The area from Trafalgar Square to Parliament Square was designed to control mass protests, and we should not become complicit with this architecture. We must protest elsewhere.

The really sad thing, though, is that these people push forward these decisions on the routes of marches are rarely the ones who get arrested and beaten up. Somehow the self-proclaimed student leaders seem to always end up in the pub before the final kettle.

Those who get arrested are more often than not working-class FE students who need more, not less, protection from the state than experienced activists. If the organized left are going to drag young people into these dangerous situations the very least they should be doing is sticking around to help them out, to stay within the kettle to provide support and advice gained over years of protest.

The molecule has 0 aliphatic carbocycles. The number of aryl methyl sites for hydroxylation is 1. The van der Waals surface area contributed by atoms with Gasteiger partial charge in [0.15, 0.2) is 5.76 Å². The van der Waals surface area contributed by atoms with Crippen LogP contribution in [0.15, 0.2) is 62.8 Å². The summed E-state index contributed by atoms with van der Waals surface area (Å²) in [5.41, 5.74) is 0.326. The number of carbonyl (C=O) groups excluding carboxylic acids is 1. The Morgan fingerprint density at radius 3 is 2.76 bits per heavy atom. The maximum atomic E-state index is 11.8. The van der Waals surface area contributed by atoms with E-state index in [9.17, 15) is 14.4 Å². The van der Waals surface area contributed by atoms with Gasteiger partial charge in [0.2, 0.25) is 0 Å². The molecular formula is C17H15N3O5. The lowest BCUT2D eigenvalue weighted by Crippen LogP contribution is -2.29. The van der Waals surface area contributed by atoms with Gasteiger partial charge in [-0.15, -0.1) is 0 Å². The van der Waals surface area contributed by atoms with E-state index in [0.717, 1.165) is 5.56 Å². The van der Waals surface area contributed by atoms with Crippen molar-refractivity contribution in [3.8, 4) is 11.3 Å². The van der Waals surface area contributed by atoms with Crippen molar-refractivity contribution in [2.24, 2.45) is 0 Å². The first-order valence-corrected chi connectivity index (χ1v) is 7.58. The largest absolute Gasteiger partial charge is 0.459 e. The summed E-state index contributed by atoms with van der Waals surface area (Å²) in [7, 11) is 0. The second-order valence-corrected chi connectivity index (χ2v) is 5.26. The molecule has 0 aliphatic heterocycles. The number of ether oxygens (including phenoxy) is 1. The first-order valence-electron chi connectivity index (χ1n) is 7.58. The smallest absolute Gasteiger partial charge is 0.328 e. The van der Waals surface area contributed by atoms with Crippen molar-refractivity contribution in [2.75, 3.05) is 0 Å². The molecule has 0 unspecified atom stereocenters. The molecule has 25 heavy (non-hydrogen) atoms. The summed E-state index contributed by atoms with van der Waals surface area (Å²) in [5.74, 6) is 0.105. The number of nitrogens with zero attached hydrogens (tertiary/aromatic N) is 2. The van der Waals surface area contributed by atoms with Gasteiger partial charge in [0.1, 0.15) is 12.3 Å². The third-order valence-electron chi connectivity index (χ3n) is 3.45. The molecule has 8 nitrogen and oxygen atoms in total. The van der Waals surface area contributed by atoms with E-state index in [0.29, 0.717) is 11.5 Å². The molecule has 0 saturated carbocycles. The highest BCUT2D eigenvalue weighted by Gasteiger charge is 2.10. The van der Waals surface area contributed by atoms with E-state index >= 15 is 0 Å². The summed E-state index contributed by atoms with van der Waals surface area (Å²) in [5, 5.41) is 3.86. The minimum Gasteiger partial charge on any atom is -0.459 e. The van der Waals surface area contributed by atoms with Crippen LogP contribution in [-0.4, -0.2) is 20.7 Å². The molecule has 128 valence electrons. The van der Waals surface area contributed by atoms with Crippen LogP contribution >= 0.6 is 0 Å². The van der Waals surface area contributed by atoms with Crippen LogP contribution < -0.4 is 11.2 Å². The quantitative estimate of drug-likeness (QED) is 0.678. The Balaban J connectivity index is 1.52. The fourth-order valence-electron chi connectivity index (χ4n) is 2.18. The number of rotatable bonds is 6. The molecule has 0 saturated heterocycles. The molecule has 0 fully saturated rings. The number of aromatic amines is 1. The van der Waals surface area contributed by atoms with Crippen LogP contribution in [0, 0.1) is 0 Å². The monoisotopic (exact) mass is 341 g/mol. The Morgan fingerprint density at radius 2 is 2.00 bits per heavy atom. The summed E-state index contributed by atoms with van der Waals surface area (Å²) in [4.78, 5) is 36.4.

Some activists are already doing this in the form of the Green and Black Cross but the organized left are yet to start participating, rather they are happier to provide an army of stewards who send people back into dangerous situations (something that resulted in 150 arrests on November 30) without dealing with the consequences.


Update: the article has been edited to include the full version, unedited version. A cut-down version was posted here earlier.

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Reader comments


It’s probably something to do with Marxist and anarchist analyses of the police being the tools of the ruling class and the state or something along those lines.